There is nothing wrong with looking beyond our own shores to identify specific areas of good practice that we believe will work well in our country. I just don’t see why it needs to be the cornerstone of an education policy and a justification for a change in approach. There are several things that bother me about the international comparison. Maybe it starts with a sense of national pride. Why must we send 70-odd teachers to Shanghai to learn how to teach Maths when we have so much good practice in our classrooms in the UK, but so little capacity to share it?  How much time does a typical teacher spend learning from best practice in their own school, let alone best practice in surrounding schools. We need more non-contact time broadly across schools to enable this sort of CPD. Secondly is the belief that we can transplant a system of teaching and it will improve results, given the obvious differences in social context and key system differences such as significantly less contact time. And finally this all stems originally from PISA results which are a fairly imprecise measure of the success of an education system and have received calls from a significant number of academics to be stopped.

I was pleased and somewhat intrigued to see that NCTEM’s press release on the same day about the same £41m didn’t once mention Asia.  This is the organisation that is charged with co-ordinating the Maths Hub programme.  I applaud them for focussing on what it actually involves and how the money will be spent rather than trying to justify it by the explaining that we will be copying someone else. It’s a bit like the French admitting that their pop music isn’t very good and so downloading a bunch of English songs then translating them.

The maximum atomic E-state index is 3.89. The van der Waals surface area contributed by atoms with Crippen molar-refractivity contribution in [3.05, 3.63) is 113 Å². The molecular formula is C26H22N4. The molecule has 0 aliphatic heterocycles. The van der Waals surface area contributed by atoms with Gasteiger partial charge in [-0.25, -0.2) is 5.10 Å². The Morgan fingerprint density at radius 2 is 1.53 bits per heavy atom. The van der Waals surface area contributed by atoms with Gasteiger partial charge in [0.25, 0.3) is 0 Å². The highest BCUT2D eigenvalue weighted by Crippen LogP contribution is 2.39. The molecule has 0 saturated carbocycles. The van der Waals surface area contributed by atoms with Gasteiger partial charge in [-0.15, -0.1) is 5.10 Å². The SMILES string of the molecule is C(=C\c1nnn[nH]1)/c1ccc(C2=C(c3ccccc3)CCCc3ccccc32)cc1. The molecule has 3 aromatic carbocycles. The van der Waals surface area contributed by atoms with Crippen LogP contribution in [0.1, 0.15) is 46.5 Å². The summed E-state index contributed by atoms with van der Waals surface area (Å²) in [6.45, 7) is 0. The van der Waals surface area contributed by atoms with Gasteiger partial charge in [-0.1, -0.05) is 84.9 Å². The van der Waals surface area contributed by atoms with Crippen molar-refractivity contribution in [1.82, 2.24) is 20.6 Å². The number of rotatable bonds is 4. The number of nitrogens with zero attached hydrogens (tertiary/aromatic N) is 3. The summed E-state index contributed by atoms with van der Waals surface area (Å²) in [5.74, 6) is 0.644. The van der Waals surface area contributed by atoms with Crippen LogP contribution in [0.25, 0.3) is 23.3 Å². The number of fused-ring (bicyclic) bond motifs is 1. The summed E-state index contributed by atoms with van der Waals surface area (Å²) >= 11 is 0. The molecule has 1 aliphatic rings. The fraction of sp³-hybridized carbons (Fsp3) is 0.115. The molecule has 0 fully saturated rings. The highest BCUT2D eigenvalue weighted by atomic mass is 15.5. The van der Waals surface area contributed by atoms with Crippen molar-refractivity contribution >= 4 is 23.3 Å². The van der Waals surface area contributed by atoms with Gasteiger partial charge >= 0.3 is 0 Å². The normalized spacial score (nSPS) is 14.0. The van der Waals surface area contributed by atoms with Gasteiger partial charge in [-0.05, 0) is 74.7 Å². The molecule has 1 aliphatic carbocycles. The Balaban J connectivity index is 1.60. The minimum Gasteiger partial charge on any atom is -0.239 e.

I don’t believe the “South Asian method” is in any way helpful as a label, but let’s just see the international comparison as something that has provided an impetus to get some investment in Maths education in the UK. At its heart, that’s what we are talking about here. Providing funding for teachers to leave their classrooms and undertake some CPD and collaborative planing. It is being rolled out gradually from one year to the next.  It can be criticised for not touching enough teachers, but if we want to do it right, we should be learning from one year to the next and taking a long-term view.  Momentum needs to build and short-term success should be judged by the number of schools wanting to join each year.  Once we can demonstrate what can be achieved through reducing contact time and investing in CPD, who knows, maybe some government in a few years time will see that this sort of investment is a no-brainer in order to improve outcomes.